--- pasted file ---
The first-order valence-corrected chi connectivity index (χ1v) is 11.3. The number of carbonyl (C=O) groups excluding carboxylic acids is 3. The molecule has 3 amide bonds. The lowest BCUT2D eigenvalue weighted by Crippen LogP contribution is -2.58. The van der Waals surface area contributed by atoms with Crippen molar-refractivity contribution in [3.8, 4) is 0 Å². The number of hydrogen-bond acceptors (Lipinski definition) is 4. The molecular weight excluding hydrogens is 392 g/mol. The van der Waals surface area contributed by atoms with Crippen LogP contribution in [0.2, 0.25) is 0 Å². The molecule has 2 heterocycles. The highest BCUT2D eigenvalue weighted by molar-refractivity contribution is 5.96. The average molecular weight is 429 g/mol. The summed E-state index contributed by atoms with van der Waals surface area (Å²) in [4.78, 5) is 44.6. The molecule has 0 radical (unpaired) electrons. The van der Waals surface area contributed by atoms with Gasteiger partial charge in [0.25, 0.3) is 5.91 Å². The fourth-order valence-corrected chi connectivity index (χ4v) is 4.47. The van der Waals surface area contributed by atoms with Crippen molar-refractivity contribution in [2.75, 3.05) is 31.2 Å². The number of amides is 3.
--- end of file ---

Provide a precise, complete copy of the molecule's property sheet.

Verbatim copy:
The first-order valence-corrected chi connectivity index (χ1v) is 11.3. The number of carbonyl (C=O) groups excluding carboxylic acids is 3. The molecule has 3 amide bonds. The lowest BCUT2D eigenvalue weighted by Crippen LogP contribution is -2.58. The van der Waals surface area contributed by atoms with Crippen molar-refractivity contribution in [3.8, 4) is 0 Å². The number of hydrogen-bond acceptors (Lipinski definition) is 4. The molecular weight excluding hydrogens is 392 g/mol. The van der Waals surface area contributed by atoms with Crippen LogP contribution in [0.2, 0.25) is 0 Å². The molecule has 2 heterocycles. The highest BCUT2D eigenvalue weighted by molar-refractivity contribution is 5.96. The average molecular weight is 429 g/mol. The summed E-state index contributed by atoms with van der Waals surface area (Å²) in [4.78, 5) is 44.6. The molecule has 0 radical (unpaired) electrons. The van der Waals surface area contributed by atoms with Gasteiger partial charge in [0.25, 0.3) is 5.91 Å². The fourth-order valence-corrected chi connectivity index (χ4v) is 4.47. The van der Waals surface area contributed by atoms with Crippen molar-refractivity contribution in [2.75, 3.05) is 31.2 Å². The number of amides is 3.